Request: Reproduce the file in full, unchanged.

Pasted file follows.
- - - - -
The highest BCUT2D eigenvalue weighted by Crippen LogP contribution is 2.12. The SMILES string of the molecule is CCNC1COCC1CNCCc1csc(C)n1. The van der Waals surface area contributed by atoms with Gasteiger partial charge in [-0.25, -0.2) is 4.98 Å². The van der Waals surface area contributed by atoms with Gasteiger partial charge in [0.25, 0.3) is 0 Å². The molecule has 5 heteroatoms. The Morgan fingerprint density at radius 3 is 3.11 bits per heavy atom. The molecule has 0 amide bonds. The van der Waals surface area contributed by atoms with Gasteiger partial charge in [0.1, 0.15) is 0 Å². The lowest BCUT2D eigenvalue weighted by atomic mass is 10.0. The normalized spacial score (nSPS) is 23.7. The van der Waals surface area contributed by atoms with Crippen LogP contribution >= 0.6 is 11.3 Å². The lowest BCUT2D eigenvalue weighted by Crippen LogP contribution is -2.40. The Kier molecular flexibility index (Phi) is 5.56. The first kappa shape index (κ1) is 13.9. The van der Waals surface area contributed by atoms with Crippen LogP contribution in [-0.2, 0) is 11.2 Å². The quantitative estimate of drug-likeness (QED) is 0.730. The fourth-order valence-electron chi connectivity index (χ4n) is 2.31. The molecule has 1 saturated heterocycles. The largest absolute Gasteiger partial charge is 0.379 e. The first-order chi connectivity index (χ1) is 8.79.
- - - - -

The highest BCUT2D eigenvalue weighted by Crippen LogP contribution is 2.12. The SMILES string of the molecule is CCNC1COCC1CNCCc1csc(C)n1. The van der Waals surface area contributed by atoms with Gasteiger partial charge in [-0.25, -0.2) is 4.98 Å². The van der Waals surface area contributed by atoms with Gasteiger partial charge in [0.25, 0.3) is 0 Å². The molecule has 5 heteroatoms. The Morgan fingerprint density at radius 3 is 3.11 bits per heavy atom. The molecule has 0 amide bonds. The van der Waals surface area contributed by atoms with Gasteiger partial charge in [0.1, 0.15) is 0 Å². The lowest BCUT2D eigenvalue weighted by atomic mass is 10.0. The normalized spacial score (nSPS) is 23.7. The van der Waals surface area contributed by atoms with Crippen LogP contribution >= 0.6 is 11.3 Å². The lowest BCUT2D eigenvalue weighted by Crippen LogP contribution is -2.40. The Kier molecular flexibility index (Phi) is 5.56. The first kappa shape index (κ1) is 13.9. The van der Waals surface area contributed by atoms with Crippen LogP contribution in [-0.2, 0) is 11.2 Å². The quantitative estimate of drug-likeness (QED) is 0.730. The fourth-order valence-electron chi connectivity index (χ4n) is 2.31. The molecule has 1 saturated heterocycles. The largest absolute Gasteiger partial charge is 0.379 e. The first-order chi connectivity index (χ1) is 8.79.